Since recreational cannabis became legal, Eagle Alloy added “fit for duty” training for supervisors and management to observe and monitor employees suspected of drug use.
“If they fail the ‘fit for duty’ testing, they are given a drug test and sent home,” he said. “If they test positive, and having failed the ‘fit for duty’ testing, they are terminated.”
The construction industry also faces similar dilemmas as manufacturers when it comes to safety on the job, especially with workers operating heavy machinery and power tools. Most companies have their own policies regarding drug testing and maintaining a drug-free job site, said Ryan Bennett, business manager of the West Michigan Plumbers, Fitters and Service Trades Local Union 174.
Members of Local Union 174 carry a drug card and are expected to pass a drug test, including for marijuana, and stay drug free.
“If we call someone for a job, we let them know before the drug screen,” he said. “Everyone is supposed to have a drug card to go to work. We meet the demands of the specific contractors, and some contractors require their own drug screen.”
As more states legalize cannabis for recreational use, Bennett thinks the federal government will have to take a stance on the issue. He foresees it will go the way of Nevada, which passed a law prohibiting most employers from denying employment because of the presence of marijuana in a pre-hire drug screen, or that THC will eventually be removed from the drug screen panel.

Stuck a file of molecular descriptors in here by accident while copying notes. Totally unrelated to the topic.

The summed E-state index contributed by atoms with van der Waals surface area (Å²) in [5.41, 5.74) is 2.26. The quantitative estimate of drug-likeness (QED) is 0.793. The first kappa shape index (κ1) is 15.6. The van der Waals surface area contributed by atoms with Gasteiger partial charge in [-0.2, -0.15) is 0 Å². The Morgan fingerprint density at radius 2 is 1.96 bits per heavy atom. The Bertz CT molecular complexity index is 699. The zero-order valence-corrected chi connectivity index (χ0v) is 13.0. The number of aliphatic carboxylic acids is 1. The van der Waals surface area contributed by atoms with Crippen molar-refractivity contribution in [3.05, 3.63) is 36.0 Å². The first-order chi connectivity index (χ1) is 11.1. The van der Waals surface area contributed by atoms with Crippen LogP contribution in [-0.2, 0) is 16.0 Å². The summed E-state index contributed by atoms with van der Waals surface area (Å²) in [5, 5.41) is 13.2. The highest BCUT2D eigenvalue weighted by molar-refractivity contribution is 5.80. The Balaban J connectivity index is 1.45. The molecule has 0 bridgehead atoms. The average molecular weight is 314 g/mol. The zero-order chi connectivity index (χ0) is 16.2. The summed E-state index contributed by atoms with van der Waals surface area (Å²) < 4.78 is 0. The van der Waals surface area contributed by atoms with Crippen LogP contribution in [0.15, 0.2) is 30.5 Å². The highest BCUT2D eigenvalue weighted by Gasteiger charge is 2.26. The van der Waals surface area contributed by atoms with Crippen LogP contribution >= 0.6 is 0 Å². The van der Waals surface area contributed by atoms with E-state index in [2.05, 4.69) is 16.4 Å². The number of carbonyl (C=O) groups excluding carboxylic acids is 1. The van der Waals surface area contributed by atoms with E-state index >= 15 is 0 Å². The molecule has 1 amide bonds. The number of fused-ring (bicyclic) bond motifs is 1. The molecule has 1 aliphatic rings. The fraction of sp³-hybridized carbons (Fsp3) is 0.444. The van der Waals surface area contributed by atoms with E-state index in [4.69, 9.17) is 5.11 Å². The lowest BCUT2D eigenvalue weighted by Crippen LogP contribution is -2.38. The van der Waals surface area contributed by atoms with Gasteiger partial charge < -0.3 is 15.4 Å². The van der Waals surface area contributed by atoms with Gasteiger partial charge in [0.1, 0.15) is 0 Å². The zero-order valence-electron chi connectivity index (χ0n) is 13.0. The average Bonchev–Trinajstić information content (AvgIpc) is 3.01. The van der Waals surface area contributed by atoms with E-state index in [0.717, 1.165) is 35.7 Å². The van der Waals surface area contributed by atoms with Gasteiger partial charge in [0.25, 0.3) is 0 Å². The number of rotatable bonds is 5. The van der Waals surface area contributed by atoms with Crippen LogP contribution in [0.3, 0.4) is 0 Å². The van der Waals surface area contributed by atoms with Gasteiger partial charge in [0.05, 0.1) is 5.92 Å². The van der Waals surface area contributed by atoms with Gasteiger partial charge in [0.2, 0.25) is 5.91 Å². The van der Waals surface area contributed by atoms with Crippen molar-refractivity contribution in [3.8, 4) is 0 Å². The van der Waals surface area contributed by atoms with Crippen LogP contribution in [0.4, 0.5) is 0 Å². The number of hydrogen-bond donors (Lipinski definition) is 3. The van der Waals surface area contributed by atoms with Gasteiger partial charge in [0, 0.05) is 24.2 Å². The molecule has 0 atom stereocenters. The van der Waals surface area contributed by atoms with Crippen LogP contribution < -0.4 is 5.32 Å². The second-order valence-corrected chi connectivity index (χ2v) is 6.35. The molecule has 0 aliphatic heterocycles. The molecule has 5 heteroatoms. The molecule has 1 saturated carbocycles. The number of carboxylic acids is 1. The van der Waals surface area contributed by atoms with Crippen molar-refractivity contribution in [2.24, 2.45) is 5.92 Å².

“It doesn’t really belong in the same drug class as heroin,” Bennett said.
In addition, many construction workers are transient, moving from state to state for work, so a federal policy makes the most sense.
“I think the more states that legalize it recreationally, eventually someone is going to have to move,” he said. “Hopefully, it’s the federal government so it’s uniform.”
Until then, Bennett said Local 174 is committed to providing a drug-free workforce and members expect that.
“There is zero tolerance on any job site,” he said.
At Whitehall-based Erdman Machine Co., a provider of high-tech tooling and machining services for the aerospace, automotive and medical industries, employees must submit to a pre-hire drug test and random drug screens.